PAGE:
We’ve all been anxiously awaiting to find out what the Patient Protection & Affordable Care Act (aka “Obamacare”) will mean for all of us in terms of health insurance prices. And finally, there is some news to pay attention to, in the form of actual prices released by the nation’s largest state.
California just released expected premium rates for its newly implemented individual health insurance exchange, Covered California, which will start (like all state exchanges) at the beginning of 2014.
And as many have predicted, there is some SERIOUS sticker shock for consumers. However, it’s not in the way most expected.
Premiums are coming in at rates that range from just 2% above to 29% below premiums currently offered to small group rates for comparable coverage for what Covered California expects to be its most commonly enrolled plan.
And this is prior to any of the subsidies available to lower income individuals being applied that would offset those premiums (subsidies paid for through an increased Medicare tax on incomes over $250,000).
Here is a chart of what the prices look like for the “silver plan” compared to 2013 group plan averages (on the right):
The “silver plan” (70% of non-preventative costs covered after a $2,000 deductible is met, up to a maximum out of pocket of $6,400 for individual and $12,800 per family) is pretty darn generous as far as benefits go. There are other plans, including a cheaper “bronze” plan and unsubsidized “catastrophic plan” available to those under age 30 that compare more directly to what we commonly know as high deductible health plans. There is a cost-estimate calculator, but it is only estimating silver plan costs at the moment.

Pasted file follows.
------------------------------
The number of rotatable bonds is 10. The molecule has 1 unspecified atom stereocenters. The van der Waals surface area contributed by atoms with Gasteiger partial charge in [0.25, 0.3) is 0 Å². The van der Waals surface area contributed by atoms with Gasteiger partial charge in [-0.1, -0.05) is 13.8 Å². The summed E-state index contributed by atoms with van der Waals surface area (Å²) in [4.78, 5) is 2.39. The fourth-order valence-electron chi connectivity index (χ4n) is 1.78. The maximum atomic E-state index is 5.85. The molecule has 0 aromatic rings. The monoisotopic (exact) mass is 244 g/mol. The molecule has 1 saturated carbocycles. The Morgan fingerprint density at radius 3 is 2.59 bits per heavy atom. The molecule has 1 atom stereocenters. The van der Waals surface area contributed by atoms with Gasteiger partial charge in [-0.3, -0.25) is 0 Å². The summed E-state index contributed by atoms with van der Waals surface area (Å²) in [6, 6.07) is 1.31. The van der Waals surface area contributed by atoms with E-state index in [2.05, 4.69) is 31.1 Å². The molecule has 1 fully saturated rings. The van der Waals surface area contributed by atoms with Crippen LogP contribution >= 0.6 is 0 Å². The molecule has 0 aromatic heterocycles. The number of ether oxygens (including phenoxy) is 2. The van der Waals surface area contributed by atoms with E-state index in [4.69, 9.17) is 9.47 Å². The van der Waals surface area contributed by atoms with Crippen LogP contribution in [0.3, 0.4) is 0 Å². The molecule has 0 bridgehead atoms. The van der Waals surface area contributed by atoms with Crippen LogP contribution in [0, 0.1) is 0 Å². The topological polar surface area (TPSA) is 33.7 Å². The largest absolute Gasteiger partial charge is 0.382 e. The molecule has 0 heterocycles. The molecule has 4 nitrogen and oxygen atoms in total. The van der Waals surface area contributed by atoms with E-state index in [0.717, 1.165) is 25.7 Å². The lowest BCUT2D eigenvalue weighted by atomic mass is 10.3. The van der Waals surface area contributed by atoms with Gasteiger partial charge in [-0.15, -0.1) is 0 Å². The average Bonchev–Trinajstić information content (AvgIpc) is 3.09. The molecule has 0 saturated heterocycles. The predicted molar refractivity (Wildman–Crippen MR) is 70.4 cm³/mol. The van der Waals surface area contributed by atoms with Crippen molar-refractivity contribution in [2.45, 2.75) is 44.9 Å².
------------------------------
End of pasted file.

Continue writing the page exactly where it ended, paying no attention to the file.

What this Means for you?
1. Prices are lower than expected: and that’s a good thing.
2. Remember, this is for individual health insurance: prices in state exchanges won’t reflect any plans that you have through your employer.
3. You can still buy outside of the exchange: if you don’t find a plan that you like in the public exchange, you can still shop with individual insurers and private exchanges. Indeed, if you are young and healthy, you should definitely shop around to see what prices you can get. You are only eligible for subsidies if you purchase your insurance through a public exchange, however.
4. Your prices, by state, may vary: California was “all-in” in making their health exchange work, by all accounts. 33 insurers applied, but only 13 with the lowest prices were accepted to the exchange. Other states have not embraced the changes as wholeheartedly, and many have opted to have the federal government run their exchange. How this will impact prices in your state remains to be seen.
California does boast some of the highest costs across the board in every cost of living category, including health care. So if you are anywhere but California, these prices come as good news.
Uninsured individual percentage rates vary by state and competition from insurers to win new customers on the exchanges will have a huge state-by-state impact.
This story is just beginning and it is waaaaay to early to celebrate, but if the 16.7% of population who could not previously afford health insurance now can with subsidies, those who were being hammered by pre-existing conditions can now afford reasonably priced insurance, and most of the rest of us will actually see lower rates and more contained health care inflation, then maybe it’s hard to see much negative.
Meanwhile, if it fails, we can always hold on to hopes for single-payer.